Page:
Lost Dogs


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Lost Dogs


  • Words: Jeff Lemire
  • Art: Jeff Lemire
  • Publisher: Top Shelf Productions
  • Price: $9.95
  • Release Date: Jul 26, 2012

A rare look at a master storyteller’s crude beginnings, Lost Dogs chronicles the early chapters of writer-artist Jeff Lemire’s quest to find his voice.

Lost Dogs is the ugliest story I’ve ever read.

First self-published in 2005 by creator Jeff Lemire with the help of a $5,000 Xeric Grant, Lost Dogs is a hard book to read and yet almost impossible to put down once you pick it up. Simple, brutish, and haunting, Lost Dogs is a fascinating study of a young cartoonist’s first tentative warblings as he strives to discover his storytelling “voice.”

Chronicling the tragic journey of a nameless hulking giant as he seeks a better life for his wife and daughter in the city, Lemire’s first attempt at the graphic narrative is, to put it mildly, a little rough around the edges. The artwork is raw and muddy, the storytelling clumsy in places, and the themes of memory, family, and loss that inform much of his current output, only just a gleam in the young Lemire’s eye. Still, Lost Dogs is a heart-wrenching little tale that lays the foundation for much of what would come in later works such as the seminal Essex County and Vertigo’s popular Sweet Tooth.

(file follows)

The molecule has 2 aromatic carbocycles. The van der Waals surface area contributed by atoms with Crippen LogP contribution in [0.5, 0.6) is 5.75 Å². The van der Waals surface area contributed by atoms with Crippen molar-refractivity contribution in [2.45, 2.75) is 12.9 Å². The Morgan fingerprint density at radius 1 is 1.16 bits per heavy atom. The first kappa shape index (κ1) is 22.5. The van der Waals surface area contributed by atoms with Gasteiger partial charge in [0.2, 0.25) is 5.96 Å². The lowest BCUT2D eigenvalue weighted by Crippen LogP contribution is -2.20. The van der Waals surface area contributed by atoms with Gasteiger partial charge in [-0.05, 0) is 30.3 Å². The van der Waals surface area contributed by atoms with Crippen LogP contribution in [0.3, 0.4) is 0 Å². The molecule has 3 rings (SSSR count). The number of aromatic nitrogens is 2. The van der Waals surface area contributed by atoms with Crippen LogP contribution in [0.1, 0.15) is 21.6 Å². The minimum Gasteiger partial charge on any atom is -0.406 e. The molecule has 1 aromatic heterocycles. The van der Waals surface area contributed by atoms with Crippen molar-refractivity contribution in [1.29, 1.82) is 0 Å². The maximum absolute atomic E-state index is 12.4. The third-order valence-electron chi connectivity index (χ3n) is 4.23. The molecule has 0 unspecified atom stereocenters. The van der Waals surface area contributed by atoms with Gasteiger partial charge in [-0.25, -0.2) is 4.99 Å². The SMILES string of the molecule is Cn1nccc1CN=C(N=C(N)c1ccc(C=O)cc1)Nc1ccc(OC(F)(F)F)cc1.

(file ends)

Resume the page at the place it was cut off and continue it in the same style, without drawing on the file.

Compared to those books Lost Dogs feels like the tentative first steps of an artist only just realizing the possibilities of his chosen medium. And yet even as I write this, “tentative” seems like the wrong word entirely. Lemire dives headlong into his story with an almost desperate courage and the raw, scattershot intuition of someone realizing just how much they understand and love the graphic narrative. You can almost pinpoint the very panel where Lemire gives in, lets the story take him over, and finally discovers his voice.

Lost Dogs may be light years away from the polish Lemire attains in Sweet Tooth or Essex County but the visceral emotion, the bloody, beaten heart at the core of his work still shines through the gobs of ink drowning this, his first complete book.

Like I said, the ugliest story I’ve ever read. And thank the comic book gods for that.

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